Korean 3D bioprinting specialist T&R Biofab has patented a way to create human tissue that could one day be used to develop a treatment for heart disease that doesn’t subject patients to open surgery.
Using T&R Biofab’s process, scientists have already proven that it is possible to create 100-micrometer cardiac spheroids, capable of regenerating tissue damaged during transplantation. While the technology remains at a preclinical stage, the company’s patent approval in Japan could now be significant, as the only developer of something similar in the country has would have authorized it for $600 million.
Regenerative Cardiac Therapy
According CDC heart disease data, heart disease is the leading cause of death for both men and women across most racial and ethnic groups in the United States. As such, the development of robust cardiac therapies is a matter of life and death for many Americans. Yet despite the urgency surrounding the problem, the T&R Biofab scientists behind its spheroid research say current treatments are “unrealistic.”
Due to the “limitations and disadvantages” of transplantation, as well as the installation of pumps in the ventricles of patients’ hearts, scientists have therefore identified cellular regenerative treatments as an alternative.
Broadly, these methods involve the use of cardiomyocytes (the cells that contract the heart) derived from human pluripotent stem cells to grow transplantable tissues, such as Matrixlf taking a similar route to creating 3D bioprinted neural implants last year.
In the field of cardiac 3D bioprinting research, scientists also continue to make rapid progress, and a team of Harvard University recently discovered that they were able to produce functional multi-layered heart tissue. However, as T&R Biofab researchers point out in their paper on spheroids, the heterogeneity of stem cells remains an issue that makes them extremely difficult to store and use in the long term.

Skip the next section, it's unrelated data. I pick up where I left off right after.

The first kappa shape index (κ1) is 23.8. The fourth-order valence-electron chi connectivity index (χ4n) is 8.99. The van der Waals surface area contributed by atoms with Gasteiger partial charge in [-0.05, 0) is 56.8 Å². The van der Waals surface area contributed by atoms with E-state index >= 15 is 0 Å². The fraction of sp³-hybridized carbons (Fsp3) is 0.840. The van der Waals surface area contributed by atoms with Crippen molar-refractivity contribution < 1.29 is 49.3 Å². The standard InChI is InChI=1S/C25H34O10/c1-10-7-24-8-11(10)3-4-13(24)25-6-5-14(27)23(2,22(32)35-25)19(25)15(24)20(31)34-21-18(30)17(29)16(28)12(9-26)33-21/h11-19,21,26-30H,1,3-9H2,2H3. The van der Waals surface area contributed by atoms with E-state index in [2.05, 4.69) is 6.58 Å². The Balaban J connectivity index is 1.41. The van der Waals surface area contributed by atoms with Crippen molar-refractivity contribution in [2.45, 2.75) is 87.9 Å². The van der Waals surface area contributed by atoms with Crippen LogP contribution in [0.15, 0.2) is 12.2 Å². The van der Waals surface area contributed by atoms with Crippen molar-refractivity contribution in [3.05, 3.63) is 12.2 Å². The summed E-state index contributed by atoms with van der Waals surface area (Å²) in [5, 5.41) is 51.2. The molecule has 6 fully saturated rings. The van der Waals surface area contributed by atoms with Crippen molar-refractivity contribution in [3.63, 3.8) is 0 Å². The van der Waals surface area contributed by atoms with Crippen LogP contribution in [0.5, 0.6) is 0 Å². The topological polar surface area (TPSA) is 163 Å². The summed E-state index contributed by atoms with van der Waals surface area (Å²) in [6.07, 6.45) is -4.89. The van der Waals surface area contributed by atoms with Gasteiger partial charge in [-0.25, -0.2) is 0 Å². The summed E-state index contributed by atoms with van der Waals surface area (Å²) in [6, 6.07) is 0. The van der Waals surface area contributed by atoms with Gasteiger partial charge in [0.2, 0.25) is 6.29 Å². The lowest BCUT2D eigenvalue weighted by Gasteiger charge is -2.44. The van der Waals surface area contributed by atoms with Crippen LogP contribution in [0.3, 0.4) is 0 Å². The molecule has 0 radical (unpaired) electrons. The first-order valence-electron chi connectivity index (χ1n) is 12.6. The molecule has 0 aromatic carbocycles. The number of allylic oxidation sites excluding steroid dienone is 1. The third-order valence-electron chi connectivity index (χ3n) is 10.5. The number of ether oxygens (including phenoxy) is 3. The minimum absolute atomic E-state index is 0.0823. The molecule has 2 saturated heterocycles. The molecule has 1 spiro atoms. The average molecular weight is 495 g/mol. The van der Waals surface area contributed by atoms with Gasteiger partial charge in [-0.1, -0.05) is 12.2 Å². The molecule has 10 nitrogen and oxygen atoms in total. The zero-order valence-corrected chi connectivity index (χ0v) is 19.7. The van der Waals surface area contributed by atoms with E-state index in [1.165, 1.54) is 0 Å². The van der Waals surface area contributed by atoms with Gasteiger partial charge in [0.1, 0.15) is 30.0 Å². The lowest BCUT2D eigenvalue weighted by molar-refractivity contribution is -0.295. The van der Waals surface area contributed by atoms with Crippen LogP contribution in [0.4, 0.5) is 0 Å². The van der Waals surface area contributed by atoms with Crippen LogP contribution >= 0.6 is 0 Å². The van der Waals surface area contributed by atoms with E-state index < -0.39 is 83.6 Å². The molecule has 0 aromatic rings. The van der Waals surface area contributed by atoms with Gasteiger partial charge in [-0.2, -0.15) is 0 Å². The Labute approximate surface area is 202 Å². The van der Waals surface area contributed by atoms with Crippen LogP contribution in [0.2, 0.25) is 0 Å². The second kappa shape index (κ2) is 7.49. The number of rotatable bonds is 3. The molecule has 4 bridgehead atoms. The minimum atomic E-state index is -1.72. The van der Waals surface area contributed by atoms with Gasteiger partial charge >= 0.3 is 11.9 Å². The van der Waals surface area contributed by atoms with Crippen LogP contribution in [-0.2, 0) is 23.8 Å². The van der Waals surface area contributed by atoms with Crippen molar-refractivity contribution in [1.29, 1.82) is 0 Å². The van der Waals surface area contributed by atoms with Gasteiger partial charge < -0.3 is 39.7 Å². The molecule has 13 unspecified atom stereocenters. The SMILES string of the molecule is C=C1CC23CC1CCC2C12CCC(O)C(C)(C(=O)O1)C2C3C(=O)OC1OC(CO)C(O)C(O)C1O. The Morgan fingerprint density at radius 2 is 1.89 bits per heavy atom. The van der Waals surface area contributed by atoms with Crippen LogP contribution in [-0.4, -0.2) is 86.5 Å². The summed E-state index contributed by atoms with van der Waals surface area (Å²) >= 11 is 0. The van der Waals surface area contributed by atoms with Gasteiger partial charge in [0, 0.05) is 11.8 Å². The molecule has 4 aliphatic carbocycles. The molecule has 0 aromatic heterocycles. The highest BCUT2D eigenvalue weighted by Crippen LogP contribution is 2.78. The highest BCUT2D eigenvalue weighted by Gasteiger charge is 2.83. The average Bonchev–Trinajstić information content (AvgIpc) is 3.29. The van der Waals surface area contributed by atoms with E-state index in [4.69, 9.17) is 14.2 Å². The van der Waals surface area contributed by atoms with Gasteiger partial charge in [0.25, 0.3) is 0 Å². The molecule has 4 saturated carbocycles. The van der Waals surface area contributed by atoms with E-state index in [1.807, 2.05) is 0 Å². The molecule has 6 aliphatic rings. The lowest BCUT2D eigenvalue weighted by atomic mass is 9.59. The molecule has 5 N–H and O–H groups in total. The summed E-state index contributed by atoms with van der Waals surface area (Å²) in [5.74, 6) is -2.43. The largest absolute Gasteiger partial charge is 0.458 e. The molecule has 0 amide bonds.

“Major issues, including heterogeneity of human pluripotent stem cells, can cause tumorigenicity and arrhythmia, and affect their long-term storage, resulting in their poor survival, retention and engraftment in vivo after implantation in sick hearts,” said T&R Biofab. -led team in their paper. “These issues need to be resolved before continuing clinical application.”
Improve cardiac tissue viability
One of the scientists’ first breakthroughs in research was their discovery that the surface proteins of the Differentiation Cluster 71 (CD71) are essential for the creation of tissues formed from homogeneous stem cells. Although it is typically used inside the human body to deliver iron, researchers have found that CD71 also plays an important role in the heart, and when added to tissues can trigger the growth of microfibrillar cells.
Having found a way to improve cell viability, the team then turned to developing a way to better preserve tissue during storage, which could be key to their future clinical use. To achieve this, the team came up with the idea of cardiac spheroids, essentially groups of human pluripotent stem cells, which when clumped together are able to survive longer.